After treatment, 62% in the treatment group and 29% in the control group scored outside the clinical cutoff point for insomnia that was used for trial entry.

The mediation analysis provided further support for the hypothesis that disrupted sleep has a causal role in psychotic experiences. This analysis showed that improvements in sleep at 3 weeks accounted for almost 60% of the change in paranoia and for almost 40% of the change in hallucinations after treatment.

Reductions in paranoia and hallucinations affected sleep "hardly at all," said Dr Freeman.

The intervention also resulted in improvements in depression and in anxiety, prodromal symptoms, nightmares, psychological well-being, and functioning. All of these improvements were maintained over time.

Contact with mental health services did not differ between groups. However, Dr Freeman noted that it probably would have taken a longer follow-up period to detect such changes.

The sleep treatment led to a small sustained increase in symptoms of mania. Dr Freeman noted that the assessment of mania included such things as "self-confidence" and "needing less sleep" and that results may "simply reflect generally improved mood."

More Easily Accessible

In an accompanying editorial coauthored by Tea Lallukka, PhD, Finnish Institute of Occupational Health and the Department of Public Health, University of Helsinki, noted that online therapy is an effective strategy for reaching large numbers of people.

"As opposed to traditional face-to-face interventions, this web-based treatment is more easily accessible to participants as treatment could be accessed at any convenient time or place."

Although CBT is recommended as a first-line treatment for the management of chronic insomnia, its use through live therapists is limited because of high cost and low availability, said Dr Lallukka.

Although the dropout rate in the study was high, the authors provided "compelling analyses" that assessed the potential effects of dropout and selectiveness, and, "importantly," outcomes were not associated with "missingness," she said.

The study authors argue that because the treatment and the observed effects were similar to those in previous studies in general adult populations, the findings might be transferable beyond student samples, said Dr Lallukka.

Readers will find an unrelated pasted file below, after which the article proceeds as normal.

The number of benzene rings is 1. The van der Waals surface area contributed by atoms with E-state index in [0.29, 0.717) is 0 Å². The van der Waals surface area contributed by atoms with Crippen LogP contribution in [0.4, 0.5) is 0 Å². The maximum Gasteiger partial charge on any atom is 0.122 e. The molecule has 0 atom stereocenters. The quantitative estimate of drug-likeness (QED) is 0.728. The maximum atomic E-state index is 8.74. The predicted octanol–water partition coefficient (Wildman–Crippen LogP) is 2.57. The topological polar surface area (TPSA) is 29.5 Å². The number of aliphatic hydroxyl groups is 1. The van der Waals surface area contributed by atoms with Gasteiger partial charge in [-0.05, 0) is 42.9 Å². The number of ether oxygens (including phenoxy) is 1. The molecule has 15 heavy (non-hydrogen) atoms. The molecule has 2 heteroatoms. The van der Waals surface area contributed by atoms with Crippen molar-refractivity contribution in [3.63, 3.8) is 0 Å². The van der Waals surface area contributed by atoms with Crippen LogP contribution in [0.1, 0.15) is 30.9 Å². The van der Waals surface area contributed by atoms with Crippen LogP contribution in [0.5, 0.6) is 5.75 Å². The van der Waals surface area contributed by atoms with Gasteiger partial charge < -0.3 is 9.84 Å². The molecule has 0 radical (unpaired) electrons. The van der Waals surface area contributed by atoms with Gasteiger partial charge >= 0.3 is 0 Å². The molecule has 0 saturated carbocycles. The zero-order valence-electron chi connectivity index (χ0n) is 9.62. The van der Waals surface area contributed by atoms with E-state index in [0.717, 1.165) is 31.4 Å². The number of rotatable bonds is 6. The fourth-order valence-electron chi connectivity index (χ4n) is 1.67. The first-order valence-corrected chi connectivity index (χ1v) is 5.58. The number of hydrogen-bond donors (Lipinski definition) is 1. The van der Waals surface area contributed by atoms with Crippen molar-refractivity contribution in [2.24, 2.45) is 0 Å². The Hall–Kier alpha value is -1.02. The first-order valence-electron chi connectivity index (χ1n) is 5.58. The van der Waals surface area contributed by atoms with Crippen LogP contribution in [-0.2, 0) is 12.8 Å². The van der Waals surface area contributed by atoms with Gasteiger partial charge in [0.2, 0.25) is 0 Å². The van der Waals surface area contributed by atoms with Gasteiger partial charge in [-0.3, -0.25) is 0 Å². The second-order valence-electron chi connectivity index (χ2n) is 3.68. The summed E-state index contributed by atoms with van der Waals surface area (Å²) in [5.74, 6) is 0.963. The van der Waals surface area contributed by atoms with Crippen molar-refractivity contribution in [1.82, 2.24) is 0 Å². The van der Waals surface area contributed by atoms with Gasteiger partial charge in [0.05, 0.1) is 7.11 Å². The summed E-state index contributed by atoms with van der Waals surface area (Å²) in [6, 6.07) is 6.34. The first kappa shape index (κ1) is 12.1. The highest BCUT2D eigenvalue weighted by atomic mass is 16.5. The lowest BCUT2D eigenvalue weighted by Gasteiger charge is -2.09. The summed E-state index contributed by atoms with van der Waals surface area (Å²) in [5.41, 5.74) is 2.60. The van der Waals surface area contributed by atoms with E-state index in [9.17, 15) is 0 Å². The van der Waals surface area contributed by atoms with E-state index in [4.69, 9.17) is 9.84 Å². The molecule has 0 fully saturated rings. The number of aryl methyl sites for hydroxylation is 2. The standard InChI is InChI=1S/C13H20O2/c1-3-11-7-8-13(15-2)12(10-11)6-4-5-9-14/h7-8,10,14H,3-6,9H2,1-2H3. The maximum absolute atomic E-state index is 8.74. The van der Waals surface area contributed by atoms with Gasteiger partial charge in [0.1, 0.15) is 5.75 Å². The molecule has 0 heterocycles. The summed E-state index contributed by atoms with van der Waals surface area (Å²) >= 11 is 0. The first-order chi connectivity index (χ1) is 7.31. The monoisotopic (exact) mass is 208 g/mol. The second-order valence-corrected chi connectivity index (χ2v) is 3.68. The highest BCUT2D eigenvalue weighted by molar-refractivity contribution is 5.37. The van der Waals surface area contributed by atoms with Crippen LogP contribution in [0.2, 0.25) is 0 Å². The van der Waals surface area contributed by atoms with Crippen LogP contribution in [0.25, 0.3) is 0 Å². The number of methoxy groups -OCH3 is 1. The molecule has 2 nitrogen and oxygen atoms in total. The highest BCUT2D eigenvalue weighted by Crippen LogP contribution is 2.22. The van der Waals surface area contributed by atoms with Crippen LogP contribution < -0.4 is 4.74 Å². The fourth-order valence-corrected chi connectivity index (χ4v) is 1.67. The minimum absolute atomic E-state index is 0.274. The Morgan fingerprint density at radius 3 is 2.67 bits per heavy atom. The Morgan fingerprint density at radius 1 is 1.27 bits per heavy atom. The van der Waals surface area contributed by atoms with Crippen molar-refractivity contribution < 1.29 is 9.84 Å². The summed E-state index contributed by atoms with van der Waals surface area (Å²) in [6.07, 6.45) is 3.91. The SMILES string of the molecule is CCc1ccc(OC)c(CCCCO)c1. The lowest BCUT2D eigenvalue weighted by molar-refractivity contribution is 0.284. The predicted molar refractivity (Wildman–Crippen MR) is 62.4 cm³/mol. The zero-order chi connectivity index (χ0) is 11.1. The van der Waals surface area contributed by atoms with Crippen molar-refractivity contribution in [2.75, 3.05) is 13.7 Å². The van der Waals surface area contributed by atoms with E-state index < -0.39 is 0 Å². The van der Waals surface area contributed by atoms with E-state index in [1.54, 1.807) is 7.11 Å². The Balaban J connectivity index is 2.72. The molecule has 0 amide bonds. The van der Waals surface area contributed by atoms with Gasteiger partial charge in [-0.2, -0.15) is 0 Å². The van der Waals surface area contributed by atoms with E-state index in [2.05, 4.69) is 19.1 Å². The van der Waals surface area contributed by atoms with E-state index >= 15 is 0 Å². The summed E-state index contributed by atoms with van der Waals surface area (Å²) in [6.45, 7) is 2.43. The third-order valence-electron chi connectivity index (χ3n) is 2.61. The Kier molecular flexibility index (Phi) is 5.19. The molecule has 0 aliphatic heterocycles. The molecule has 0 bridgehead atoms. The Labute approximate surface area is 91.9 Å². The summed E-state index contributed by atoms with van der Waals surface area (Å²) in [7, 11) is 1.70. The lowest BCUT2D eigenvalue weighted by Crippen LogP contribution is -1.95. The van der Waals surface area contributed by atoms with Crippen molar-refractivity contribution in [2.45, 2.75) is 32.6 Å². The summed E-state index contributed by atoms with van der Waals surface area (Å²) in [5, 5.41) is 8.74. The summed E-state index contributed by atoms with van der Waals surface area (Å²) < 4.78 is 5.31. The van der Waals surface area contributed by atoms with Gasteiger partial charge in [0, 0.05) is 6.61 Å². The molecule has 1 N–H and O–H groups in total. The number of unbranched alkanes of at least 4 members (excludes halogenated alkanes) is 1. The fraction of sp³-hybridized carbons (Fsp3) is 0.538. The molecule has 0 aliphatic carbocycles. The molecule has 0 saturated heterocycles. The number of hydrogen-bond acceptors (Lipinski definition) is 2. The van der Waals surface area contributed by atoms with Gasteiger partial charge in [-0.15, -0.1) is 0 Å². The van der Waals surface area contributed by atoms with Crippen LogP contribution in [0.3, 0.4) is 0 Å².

"Still, a need clearly exists for future studies to address some of the shortcomings that exist in the current published work, including recruiting other demographic groups, and using longer follow-up times, in order to examine whether treatment gains and relapse prevention are maintained."

A Novel Focus

Commenting on the study for Medscape Medical News, Matthew R. Ebben, PhD, associate professor of psychology in clinical neurology, Center for Sleep Medicine, Weill Medical College of Cornell University, New York City, said, "There's no question that this is a good study."

Numerous studies have shown that CTB is effective for insomnia, that treating insomnia reduces depression and anxiety, and that treating depression and anxiety improves sleep, said Dr Ebben.

What makes this study "novel" is the focus on psychosis or hallucinations.

He found it unusual that so many patients in the study (38%) started out at ultra–high risk for psychosis, with a score of 6 or greater on the 16-item version of the Prodromal Questionnaire. (That questionnaire served as a secondary outcome measure for psychotic experiences.)

"That seems to be surprisingly high," given that "the prevalence of psychotic disease tends to be in the 3% to 4% range overall."

However, he noted that the Prodromal !uestionnaire is more a measure of having a "propensity" to psychosis.

Dr Ebben also pointed out that, despite the large size of the study, effect sizes for the outcomes were relatively small. "And the effect on paranoia and hallucinations was much, much smaller than the effect on insomnia."

Dr Freeman reports receiving grants from the Wellcome Trust, nonfinancial support (provision of the sleep treatment for the OASIS trial) from Sleepio, grants from the UK National Institute of Health Research, and personal fees from Oxford Virtual Reality, a University of Oxford spinoff company. Dr Ebben and the editorialists report no relevant financial relationships.

Lancet Psychiatry. Published online September 6, 2017. Full text, Editorial